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Two Years & Twice Around the World...  



May 7. PINYAO (Shanxi) "A Ming/Qing Dynasty Village-II"  We took our time getting up since we had another train ride coming up that night and our quaint little bed hadn't been the most comfortable night's sleep.  When we came out of the hotel in late morning we found a more lively street.  A few more souvenir shops were open and the local market was bustling with people buying their daily goods.  Mr. Zhang coincidentally appeared on his bike, asking if we were looking for a place to eat breakfast.  We were headed back to Tuan Yuan Kui for some of those pancakes and declined any more of Mr. Zhang's help.  When we knocked on the restaurant door the told us it was "closed".  Disappointed, we settled on some bread from a street stall for breakfast and walked around town enjoying the drier, if not sunny, weather.  

There were a few sights we wanted to see that our book had highlighted.  When we reached the first one we came to a rude awakening.  The first place wanted to charge us Y85/person for a ticket.  That was more than the Forbidden City!  This apparently got us in to a bunch of other sites as well.  At just that moment, coincidentally, Mr. Zhang appeared and said we really didn't have time to use that ticket so why don't we take another tour with him.  The day before we declined his offer to take us to some castle for the day when there were sites to see within Pinyao.  At that point we both told him we had had enough and did not want any more of his help.  We didn't want to be confrontational but we felt that he had deliberately kept us away from the major sites in order to extract more money from us. He kept following us trying to tell us that he would arrange for a rickshaw to take us to the train station.  We both waived him away and we no longer wanted any help from him.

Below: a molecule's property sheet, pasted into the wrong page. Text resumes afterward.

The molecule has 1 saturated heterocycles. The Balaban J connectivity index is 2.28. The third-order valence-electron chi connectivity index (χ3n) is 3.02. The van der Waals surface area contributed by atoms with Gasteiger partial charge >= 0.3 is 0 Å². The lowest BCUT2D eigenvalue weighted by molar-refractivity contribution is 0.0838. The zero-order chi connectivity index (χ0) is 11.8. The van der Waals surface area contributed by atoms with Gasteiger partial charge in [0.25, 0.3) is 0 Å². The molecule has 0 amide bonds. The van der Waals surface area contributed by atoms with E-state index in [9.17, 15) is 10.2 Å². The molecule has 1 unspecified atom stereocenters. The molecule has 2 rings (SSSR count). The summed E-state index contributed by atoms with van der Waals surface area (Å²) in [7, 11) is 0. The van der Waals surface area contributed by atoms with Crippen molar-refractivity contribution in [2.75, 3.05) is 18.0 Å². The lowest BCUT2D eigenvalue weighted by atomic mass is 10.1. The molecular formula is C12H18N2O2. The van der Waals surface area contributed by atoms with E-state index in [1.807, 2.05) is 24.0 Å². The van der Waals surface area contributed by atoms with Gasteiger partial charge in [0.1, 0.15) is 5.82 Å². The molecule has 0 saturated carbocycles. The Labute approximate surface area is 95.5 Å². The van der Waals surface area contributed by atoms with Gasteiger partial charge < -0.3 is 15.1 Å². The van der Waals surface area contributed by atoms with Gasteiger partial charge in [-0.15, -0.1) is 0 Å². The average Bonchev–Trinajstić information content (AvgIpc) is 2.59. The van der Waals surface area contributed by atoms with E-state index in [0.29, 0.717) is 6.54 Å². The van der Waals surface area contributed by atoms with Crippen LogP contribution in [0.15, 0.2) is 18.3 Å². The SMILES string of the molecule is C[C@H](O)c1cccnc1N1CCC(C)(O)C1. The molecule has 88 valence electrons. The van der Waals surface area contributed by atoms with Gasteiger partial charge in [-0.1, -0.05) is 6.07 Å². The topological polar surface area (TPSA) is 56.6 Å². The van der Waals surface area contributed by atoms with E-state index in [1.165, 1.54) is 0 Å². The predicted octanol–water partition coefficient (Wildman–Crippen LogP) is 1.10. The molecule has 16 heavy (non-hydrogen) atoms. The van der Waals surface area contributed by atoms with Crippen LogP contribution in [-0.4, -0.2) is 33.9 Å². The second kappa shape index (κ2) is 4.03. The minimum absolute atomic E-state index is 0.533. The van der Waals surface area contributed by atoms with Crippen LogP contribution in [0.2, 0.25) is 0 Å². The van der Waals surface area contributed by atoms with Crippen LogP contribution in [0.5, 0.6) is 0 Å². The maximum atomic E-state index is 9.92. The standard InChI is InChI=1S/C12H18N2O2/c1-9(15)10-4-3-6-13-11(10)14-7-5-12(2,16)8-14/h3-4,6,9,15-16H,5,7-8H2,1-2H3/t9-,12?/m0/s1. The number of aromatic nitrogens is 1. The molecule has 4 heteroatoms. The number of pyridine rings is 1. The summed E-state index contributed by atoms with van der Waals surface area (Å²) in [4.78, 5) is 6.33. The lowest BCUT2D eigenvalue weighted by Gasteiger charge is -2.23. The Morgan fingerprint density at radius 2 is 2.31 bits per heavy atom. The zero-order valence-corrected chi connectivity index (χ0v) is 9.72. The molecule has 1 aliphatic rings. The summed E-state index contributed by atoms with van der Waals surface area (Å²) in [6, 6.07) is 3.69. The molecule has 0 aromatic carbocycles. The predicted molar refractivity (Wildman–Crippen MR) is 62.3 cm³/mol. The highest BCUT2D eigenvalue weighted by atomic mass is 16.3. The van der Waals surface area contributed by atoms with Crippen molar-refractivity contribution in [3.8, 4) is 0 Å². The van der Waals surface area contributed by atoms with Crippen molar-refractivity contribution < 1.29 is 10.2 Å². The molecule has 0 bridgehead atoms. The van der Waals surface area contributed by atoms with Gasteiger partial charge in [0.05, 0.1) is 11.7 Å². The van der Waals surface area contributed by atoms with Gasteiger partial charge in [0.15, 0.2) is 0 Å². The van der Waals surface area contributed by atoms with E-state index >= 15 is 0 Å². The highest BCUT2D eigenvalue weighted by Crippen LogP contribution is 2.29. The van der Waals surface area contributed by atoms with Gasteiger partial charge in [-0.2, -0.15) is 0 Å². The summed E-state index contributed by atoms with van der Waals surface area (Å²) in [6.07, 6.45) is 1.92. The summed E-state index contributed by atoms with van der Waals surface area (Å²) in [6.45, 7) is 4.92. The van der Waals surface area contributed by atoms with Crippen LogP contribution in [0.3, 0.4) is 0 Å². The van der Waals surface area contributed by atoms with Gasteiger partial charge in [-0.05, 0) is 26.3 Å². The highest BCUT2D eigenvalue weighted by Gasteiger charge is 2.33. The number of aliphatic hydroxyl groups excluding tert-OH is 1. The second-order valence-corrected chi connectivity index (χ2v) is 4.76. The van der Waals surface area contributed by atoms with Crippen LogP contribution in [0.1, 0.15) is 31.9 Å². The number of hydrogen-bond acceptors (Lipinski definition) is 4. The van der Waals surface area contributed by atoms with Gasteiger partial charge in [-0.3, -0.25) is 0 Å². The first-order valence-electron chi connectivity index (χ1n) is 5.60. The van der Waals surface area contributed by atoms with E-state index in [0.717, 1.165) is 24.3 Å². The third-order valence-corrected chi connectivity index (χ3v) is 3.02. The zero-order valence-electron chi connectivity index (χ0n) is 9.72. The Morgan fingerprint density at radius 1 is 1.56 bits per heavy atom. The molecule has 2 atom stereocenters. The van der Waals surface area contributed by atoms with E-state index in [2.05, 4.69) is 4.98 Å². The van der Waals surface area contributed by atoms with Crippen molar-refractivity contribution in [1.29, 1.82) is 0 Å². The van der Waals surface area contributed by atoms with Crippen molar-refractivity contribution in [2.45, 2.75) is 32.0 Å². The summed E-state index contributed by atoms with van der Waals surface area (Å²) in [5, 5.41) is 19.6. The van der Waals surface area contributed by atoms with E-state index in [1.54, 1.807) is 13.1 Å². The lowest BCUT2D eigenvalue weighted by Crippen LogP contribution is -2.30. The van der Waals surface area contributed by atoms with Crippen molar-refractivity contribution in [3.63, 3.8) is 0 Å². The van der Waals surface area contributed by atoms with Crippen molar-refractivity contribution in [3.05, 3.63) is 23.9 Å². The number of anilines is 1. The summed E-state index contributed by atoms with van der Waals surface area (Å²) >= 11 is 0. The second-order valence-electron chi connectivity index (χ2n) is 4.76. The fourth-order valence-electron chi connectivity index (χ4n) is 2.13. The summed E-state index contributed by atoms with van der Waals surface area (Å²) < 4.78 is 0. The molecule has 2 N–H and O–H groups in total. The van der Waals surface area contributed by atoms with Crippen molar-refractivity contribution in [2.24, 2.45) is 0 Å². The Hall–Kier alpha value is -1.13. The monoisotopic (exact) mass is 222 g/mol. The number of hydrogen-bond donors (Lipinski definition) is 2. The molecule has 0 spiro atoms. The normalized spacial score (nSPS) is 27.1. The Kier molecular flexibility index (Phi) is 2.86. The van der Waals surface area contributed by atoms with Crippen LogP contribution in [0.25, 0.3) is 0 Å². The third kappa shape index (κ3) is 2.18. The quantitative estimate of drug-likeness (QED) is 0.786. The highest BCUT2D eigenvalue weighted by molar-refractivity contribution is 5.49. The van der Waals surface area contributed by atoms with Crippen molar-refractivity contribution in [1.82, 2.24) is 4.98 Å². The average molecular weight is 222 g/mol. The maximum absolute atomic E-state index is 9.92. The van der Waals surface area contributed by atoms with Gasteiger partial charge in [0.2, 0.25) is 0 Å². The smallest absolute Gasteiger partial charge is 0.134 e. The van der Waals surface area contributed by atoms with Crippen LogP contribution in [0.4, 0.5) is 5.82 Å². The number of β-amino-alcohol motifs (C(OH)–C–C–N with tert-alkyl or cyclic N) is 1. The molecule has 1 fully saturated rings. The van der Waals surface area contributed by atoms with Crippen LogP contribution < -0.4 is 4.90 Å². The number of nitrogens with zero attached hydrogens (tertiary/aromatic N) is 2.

Worried that we didn't have enough time to use the expensive ticket we passed and walked down to the Taoist Temple we wanted to visit  but they also wanted to sell us an Y85 ticket.  Frustrated we were walking back towards our hotel when we bumped into the only other tourist in Pinyao, Kelly from Canada.  He had purchased his Y85 ticket when he arrived and he confirmed that this was the only option. We had to buy one Y85 ticket to see every sight in Pinyao or there was no way to see any of them.

We wavered but ultimately bought the ticket and hoped to get as much out of it as we could in the afternoon that we had left.  The first stop was the city wall.  We climbed up at the north gate and hoped to get a bicycle rickshaw to take us around the wall but the lack of tourists there were none around.  Instead we just walked from the north gate to the west gate.  The gates and small turrets around the wall were all well maintained and provided good views of the little city.  Outside the wall was a typical Chinese commercial district that probably would have made its way inside the walls if Pinyao had not become a UNESCO site.  Just inside the walls the homes were more dilapidated than the central tourist area but still maintained the old Ming and Qing style architecture.  We bumped into Kelly again at the west gate.  He went on to walk the whole wall but we figured that one quarter was about the same as the other three quarters and went to see other sites with our Y85 ticket.  

We hit the Rishengcheng Financial House Museum first, a 20-some room courtyard complex with nice exhibits about Pinyao banking history, including descriptions in English.  It was an important city in its day but times turned for the worse.  Ironically one generations misfortune has turned into this generations fortune. If Pinyao had not gone broke the homes in the city would probably have been modernized over time.  As it was they went from fortune to famine and couldn't afford it. Now, the residents of Pinyao are benefiting from the city's ever increasing popularity as a tourist destination.